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Old 18th September 2013, 04:31 AM
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Originally Posted by MarathonMan View Post
If I get my hands on something, I"m usually more than willing to support it for a small minority (so long as it doesn't involve pushing the majority off the ship).

No, there is no 32-bit signed multiple support prior to SSE4.1. My thoughts for making SSSE3 a minimum were CEN64 are primarily based on the fact that CEN64 requires a processor recent enough to get respectable performance anyways. Why go out of my way to support SSE2 when those processors are only going to ever see around 10-20VI/s? Is there a benefit to SSE2 over ANSI C? Absolutely, and I'm glad to see you're taking advantage of it. But for a cycle-accurate simulator, I don't see a place for it between ANSI C and SSSE3, given it's lack of flexible shuffles and extra fancy things like _mm_sign_epiX.

I actually thought about seeing if I could leverage TSX somehow, even though I don't have it available on my own machine at home (as it just arrived in Haswell).
To raise requirements and add new things like this, for me I would say it depends on some different factors:
  • What part of the RSP emulator does it affect? Does it improve areas where a relatively large amount of time is wasted using inferior and outdated instructions, or does it just give a little boost by replacing code that already accurately and/or readably reflects the RSP's basic behavior to begin with?
  • Is the speed difference from implementing the change big enough to have an impact on really RSP-intensive spots that are slow for most people, or does it only matter for games that already run at full speed, with the risk of only raising system requirements to benefit those speed-ups at already full-speed spots?
  • How specialized is the upgraded SSE intrinsic? Is it something very, very difficult to remodel using ANSI C for past, current, or future compiler interpretations, or is it very similar to a loop in ANSI C and easily enough left to a few possibly more deficient SSE alternatives, until they can improve later?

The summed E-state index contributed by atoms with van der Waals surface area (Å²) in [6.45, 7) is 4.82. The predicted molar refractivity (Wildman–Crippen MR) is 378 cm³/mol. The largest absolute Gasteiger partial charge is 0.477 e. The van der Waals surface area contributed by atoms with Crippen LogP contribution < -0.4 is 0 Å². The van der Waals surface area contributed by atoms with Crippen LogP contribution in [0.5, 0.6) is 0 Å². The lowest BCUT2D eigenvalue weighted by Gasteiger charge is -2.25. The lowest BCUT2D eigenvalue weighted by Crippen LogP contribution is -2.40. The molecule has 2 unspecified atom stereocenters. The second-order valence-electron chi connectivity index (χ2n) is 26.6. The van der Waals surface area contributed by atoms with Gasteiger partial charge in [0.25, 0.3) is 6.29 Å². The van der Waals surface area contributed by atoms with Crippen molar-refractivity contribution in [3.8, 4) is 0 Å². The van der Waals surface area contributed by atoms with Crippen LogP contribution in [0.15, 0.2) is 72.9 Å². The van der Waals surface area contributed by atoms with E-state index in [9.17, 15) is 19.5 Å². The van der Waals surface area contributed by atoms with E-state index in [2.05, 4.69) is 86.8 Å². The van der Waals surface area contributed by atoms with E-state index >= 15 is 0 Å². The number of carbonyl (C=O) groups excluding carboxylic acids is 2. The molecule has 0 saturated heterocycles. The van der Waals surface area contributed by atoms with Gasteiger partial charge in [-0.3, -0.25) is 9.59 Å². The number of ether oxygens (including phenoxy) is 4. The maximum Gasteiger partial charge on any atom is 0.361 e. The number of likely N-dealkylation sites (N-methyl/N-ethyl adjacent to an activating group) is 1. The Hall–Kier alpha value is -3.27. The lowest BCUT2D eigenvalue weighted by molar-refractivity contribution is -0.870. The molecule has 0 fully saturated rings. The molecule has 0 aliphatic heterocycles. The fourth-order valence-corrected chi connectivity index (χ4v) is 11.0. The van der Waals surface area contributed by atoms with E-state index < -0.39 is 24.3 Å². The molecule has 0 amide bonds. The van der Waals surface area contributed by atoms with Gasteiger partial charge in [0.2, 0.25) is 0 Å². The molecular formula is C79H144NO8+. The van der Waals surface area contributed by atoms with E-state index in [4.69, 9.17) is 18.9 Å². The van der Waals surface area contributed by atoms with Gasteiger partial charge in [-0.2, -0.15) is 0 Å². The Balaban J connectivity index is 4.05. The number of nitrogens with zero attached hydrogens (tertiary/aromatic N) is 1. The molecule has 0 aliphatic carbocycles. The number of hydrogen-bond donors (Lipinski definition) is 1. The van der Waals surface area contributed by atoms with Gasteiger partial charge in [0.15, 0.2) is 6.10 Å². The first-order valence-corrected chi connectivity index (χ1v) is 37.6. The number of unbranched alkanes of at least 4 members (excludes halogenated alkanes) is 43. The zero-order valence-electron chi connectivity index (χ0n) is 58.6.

• When do the features of this upgraded intrinsic get used? Is it an essential part of the RSP's basic algorithm used for several vector op-codes, or is it an edge trimmer of sorts with just a few op-codes of no particular category, with no incidental resemblance to the realistic math the RSP behavior intended to use?

The only thing I know right now is that all the stuff under SSE2 falls under the positives for all of those questions.
It might be that the multiply operations are all significantly slower because of the missing 32-bit multiply storage or unpacking SSE4 may use.

But I'm inclined to focus on initiate.
SGI had this vector unit prototyped since before 1996.
And SSE2 doesn't come out until 1999?
That's not too least 3 years difference of time to contemplate some competitive ideas for vector extensions on most PCs.

But should I acknowledge that it took 11 years and use SSSE3?
Not without some sort of shame, especially if less than 25% of all that SSSE3 entails is used by the RCP, yet the RCP emulator in SSE2 yields at least 95% of the speed obtained by upgrading to SSSE3. Don't like them ratios.

There are also several things going both ways, between the preference of SSE intrinsics over ANSI C, and the preference of ANSI C over SSE intrinsics.
Some compilers optimize the SSE to become better SSE, by looking at SSE2 code on a SSE4 dev environment.
Other algorithms might give the compiler an even better clue if they were done in ANSI C.
Like I said I think it just really depends on the algorithm in question ultimately.

So yeah, I could finish writing a huge essay over how much I wanna be a little bitch about it XD.

I must say though, it's starting to feel pretty fun to explicitly write out the SSE2 for some of this stuff (shuffling, clamping I need to do too I think).
More I keep having to do that though, more I have to do that basic #ifdef USE_SSE style of things.

In the RTFM for this baby I'll be sure to advise everyone to re-build the plugin using -mssse3, -msse4, -mavx, or whatever is the highest their system supports. I could maybe release such builds myself, but that would be awfully deficient as new upgrades to the GCC compiler will always still get posted afterwards.

Originally Posted by MarathonMan View Post
EDIT: As you probably (certainly ) know, many of the RSP multiply functions (VMA**/VMU**/etc) use 32-bit multiplication.
The phrase keeps losing me, though I'm pretty sure you're referring to 32-bit storage = 16-bit vector slice * 16-bit vector-slice.
Remember that from an accuracy point of view, there is no 32-bit VU math on the RSP.

That could be why the VMUDH output was so damn large compared to yours.

Still, it's nothing compared to how tremendously big it was before I put any SSE in there at all, and that's enough to satisfy me just for now.

Last edited by HatCat; 18th September 2013 at 04:34 AM.
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